In all the talk about findability, a constant theme is augmenting a sites search engine by adding synonym rings, taxonomies, and maybe even thesauri--so a search for one keyword can find a lot of related topics (or subjects or concepts) on your Web site.
It takes a lot of smart people and a lot of expensive tools to build these classification systems, and even more time and money to implement them in your search engine. Companies that can afford to buy one of everything have bought data mining and auto-classification tools to create these metadata structures. Others have hired experts with classification skills, usually former librarians now dubbed information architects, to handcraft these subject lists by talking to the people in the company and to external users like customers and partners. They identify the things people are really talking about to create a controlled vocabulary.
Taxonomies and subject lists generated by automatic tools generally get low grades when compared to similar work by human professionals. But either way, is there a reasonable payback for the large investment? Do Web site users have a different experience and more easily find the important stuff with a search engine on taxonomic steroids? The jury is still out.
In the meantime, another skilled professional that website managers should consult is an indexing professional. An indexer can make a back-of-the-book-style index of the topics on your site. It's not free. You pay modestly for the indexer's time. We're talking skilled professionals here, not software. But the return on investment is terrific, as we shall see. An index is like a taxonomy, but you don't have to integrate it into a powerful and expensive metadata-enhanced search engine. You just offer a site index, in addition to the usual site map. Think of the site map as your table of contents and the index as your, well, index.
At this point, we run into our first stumbling block. How many of you have made a decent site map? Even a good one is usually just a single page listing of the multi-level navigation possibilities of your site.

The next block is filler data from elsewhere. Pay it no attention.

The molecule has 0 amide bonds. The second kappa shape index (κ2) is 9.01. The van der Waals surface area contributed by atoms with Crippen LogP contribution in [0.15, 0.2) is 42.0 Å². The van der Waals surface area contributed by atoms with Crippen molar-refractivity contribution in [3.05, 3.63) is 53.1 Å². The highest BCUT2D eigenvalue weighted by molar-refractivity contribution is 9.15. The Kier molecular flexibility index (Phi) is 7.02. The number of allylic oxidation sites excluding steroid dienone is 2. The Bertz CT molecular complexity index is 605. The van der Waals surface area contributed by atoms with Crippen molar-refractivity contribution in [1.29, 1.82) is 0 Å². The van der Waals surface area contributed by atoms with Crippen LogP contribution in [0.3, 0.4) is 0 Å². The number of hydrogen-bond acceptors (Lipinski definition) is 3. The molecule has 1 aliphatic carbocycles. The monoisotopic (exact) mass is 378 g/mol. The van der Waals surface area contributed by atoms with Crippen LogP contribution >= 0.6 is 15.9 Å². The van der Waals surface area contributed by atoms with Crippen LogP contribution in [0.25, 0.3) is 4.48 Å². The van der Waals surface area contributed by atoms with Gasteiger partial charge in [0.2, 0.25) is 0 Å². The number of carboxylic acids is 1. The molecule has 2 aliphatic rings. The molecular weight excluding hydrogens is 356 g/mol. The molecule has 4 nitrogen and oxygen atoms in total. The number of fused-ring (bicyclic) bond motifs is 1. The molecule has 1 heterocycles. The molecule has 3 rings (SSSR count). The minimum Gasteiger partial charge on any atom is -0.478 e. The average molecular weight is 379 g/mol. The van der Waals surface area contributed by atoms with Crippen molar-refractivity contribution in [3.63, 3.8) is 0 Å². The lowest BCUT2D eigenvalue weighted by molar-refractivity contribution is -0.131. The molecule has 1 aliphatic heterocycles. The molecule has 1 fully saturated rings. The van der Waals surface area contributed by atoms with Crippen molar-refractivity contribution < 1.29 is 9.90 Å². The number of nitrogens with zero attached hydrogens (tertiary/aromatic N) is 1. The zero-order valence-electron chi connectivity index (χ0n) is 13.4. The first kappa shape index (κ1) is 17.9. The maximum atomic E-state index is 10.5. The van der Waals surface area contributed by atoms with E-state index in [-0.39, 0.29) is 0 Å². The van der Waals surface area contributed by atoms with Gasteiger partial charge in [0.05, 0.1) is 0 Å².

Because users have rarely been rewarded by visiting such site maps, they don't use them. Worse still is what that implies for a really useful site index. When people are asked what a site index is, some identify it as a site map. Others think it's a portal like Yahoo, with links to lots of sites.
Web site indexers need to hire a marketer like Frank Luntz, who renamed the estate tax a "death tax." We need a sexier, or at least more compelling name for a site index. And here's the evidence why:
At the May 2005 meeting of the American Society of Indexers (ASI), Ilana Kingsbury reported on usability research with a Web site index. Users were asked to find information on a site with an index link on the home page. One group was told about the index and another was not. Those using the index found information quickly, and learned the vocabulary of terms on the site, making search engine use easier. Most of those not using the index had trouble, but when asked why they didn't consult the index, they said things like "Oh, that would be no use. It's just a site map."
A second stumbling block is that many under-thirty-somethings have never used a book index. Like tables of contents and footnotes, indexes are an endangered information species! For many young people, information gathering is a trip to thousands of sites via Google. How can we get them to appreciate the browsing and finding power of a good index?
Interest Group of ASI. Her resources include several excellent books, notably Website Indexing, by Glenda Brown and Jonathan Jermey and Beyond Book Indexing: How to Get Started in Web Indexing, edited by Diane Brenner and Marilyn Rowland. And she suggests we call the index an A-Z index.
We learned enough from these two books to draft an A-Z index for our CM Pros site. But how will we get visitors to find this great findability tool? We are planning to replace the standard home page search box with a search link and a link to the A-Z index page, where regular search will be available at the top of the page. We hope visitors will first scan down from A to Z, to see what's in the site and what we are calling things.
An A-Z index offers the power to augment even the plainest full-text search engine, but without the usual expense.